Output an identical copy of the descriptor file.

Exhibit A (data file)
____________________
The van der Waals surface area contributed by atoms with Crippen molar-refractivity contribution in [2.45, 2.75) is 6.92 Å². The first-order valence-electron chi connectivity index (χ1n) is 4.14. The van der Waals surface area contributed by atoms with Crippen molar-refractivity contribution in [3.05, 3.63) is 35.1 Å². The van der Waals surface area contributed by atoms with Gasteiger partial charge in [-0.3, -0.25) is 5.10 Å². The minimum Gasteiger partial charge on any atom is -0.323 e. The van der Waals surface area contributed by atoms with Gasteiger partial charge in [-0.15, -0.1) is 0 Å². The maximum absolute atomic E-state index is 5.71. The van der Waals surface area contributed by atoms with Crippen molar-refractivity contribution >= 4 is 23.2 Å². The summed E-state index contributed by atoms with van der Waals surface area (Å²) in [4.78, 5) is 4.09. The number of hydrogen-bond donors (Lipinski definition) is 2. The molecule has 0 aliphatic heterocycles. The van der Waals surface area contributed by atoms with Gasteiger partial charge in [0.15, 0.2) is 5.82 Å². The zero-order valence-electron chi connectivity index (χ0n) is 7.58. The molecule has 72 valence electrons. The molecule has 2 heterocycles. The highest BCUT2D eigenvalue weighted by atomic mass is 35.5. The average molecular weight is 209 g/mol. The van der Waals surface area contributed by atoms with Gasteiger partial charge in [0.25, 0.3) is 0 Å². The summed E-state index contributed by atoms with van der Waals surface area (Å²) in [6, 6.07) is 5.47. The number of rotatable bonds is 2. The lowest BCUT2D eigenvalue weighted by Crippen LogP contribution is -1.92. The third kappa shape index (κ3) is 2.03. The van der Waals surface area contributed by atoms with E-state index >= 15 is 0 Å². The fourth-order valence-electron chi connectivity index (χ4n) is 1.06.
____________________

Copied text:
The van der Waals surface area contributed by atoms with Crippen molar-refractivity contribution in [2.45, 2.75) is 6.92 Å². The first-order valence-electron chi connectivity index (χ1n) is 4.14. The van der Waals surface area contributed by atoms with Crippen molar-refractivity contribution in [3.05, 3.63) is 35.1 Å². The van der Waals surface area contributed by atoms with Gasteiger partial charge in [-0.3, -0.25) is 5.10 Å². The minimum Gasteiger partial charge on any atom is -0.323 e. The van der Waals surface area contributed by atoms with Gasteiger partial charge in [-0.15, -0.1) is 0 Å². The maximum absolute atomic E-state index is 5.71. The van der Waals surface area contributed by atoms with Crippen molar-refractivity contribution >= 4 is 23.2 Å². The summed E-state index contributed by atoms with van der Waals surface area (Å²) in [4.78, 5) is 4.09. The number of hydrogen-bond donors (Lipinski definition) is 2. The molecule has 0 aliphatic heterocycles. The van der Waals surface area contributed by atoms with Gasteiger partial charge in [0.15, 0.2) is 5.82 Å². The zero-order valence-electron chi connectivity index (χ0n) is 7.58. The molecule has 72 valence electrons. The molecule has 2 heterocycles. The highest BCUT2D eigenvalue weighted by atomic mass is 35.5. The average molecular weight is 209 g/mol. The van der Waals surface area contributed by atoms with Gasteiger partial charge in [0.25, 0.3) is 0 Å². The summed E-state index contributed by atoms with van der Waals surface area (Å²) in [6, 6.07) is 5.47. The number of rotatable bonds is 2. The lowest BCUT2D eigenvalue weighted by Crippen LogP contribution is -1.92. The third kappa shape index (κ3) is 2.03. The van der Waals surface area contributed by atoms with E-state index >= 15 is 0 Å². The fourth-order valence-electron chi connectivity index (χ4n) is 1.06.